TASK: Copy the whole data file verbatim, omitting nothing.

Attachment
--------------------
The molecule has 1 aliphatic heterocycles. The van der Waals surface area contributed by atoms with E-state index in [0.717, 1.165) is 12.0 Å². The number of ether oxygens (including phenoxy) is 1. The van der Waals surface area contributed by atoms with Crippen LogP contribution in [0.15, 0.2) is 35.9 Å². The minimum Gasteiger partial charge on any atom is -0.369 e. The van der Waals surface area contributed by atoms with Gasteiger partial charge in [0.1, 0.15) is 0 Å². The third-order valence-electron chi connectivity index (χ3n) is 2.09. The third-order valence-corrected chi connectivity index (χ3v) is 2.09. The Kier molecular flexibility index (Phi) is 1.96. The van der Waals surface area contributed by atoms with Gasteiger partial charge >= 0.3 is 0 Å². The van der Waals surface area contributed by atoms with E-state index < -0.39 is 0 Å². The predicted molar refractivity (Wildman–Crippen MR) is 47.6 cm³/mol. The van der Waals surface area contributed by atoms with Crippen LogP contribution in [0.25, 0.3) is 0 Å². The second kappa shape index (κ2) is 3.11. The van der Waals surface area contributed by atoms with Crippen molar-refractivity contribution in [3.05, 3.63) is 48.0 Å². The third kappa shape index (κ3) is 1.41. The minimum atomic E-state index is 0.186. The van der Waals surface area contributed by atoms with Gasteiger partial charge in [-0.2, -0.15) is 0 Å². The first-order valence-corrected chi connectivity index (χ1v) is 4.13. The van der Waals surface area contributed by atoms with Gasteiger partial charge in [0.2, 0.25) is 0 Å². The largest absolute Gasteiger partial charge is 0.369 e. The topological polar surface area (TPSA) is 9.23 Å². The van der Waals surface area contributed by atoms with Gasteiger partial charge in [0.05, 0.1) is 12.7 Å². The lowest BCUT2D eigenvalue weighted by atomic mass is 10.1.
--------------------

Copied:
The molecule has 1 aliphatic heterocycles. The van der Waals surface area contributed by atoms with E-state index in [0.717, 1.165) is 12.0 Å². The number of ether oxygens (including phenoxy) is 1. The van der Waals surface area contributed by atoms with Crippen LogP contribution in [0.15, 0.2) is 35.9 Å². The minimum Gasteiger partial charge on any atom is -0.369 e. The van der Waals surface area contributed by atoms with Gasteiger partial charge in [0.1, 0.15) is 0 Å². The third-order valence-electron chi connectivity index (χ3n) is 2.09. The third-order valence-corrected chi connectivity index (χ3v) is 2.09. The Kier molecular flexibility index (Phi) is 1.96. The van der Waals surface area contributed by atoms with Gasteiger partial charge >= 0.3 is 0 Å². The van der Waals surface area contributed by atoms with E-state index < -0.39 is 0 Å². The predicted molar refractivity (Wildman–Crippen MR) is 47.6 cm³/mol. The van der Waals surface area contributed by atoms with Crippen LogP contribution in [0.25, 0.3) is 0 Å². The second kappa shape index (κ2) is 3.11. The van der Waals surface area contributed by atoms with Crippen molar-refractivity contribution in [3.05, 3.63) is 48.0 Å². The third kappa shape index (κ3) is 1.41. The minimum atomic E-state index is 0.186. The van der Waals surface area contributed by atoms with Gasteiger partial charge in [-0.2, -0.15) is 0 Å². The first-order valence-corrected chi connectivity index (χ1v) is 4.13. The van der Waals surface area contributed by atoms with Gasteiger partial charge in [0.2, 0.25) is 0 Å². The largest absolute Gasteiger partial charge is 0.369 e. The topological polar surface area (TPSA) is 9.23 Å². The van der Waals surface area contributed by atoms with Gasteiger partial charge in [0.05, 0.1) is 12.7 Å². The lowest BCUT2D eigenvalue weighted by atomic mass is 10.1.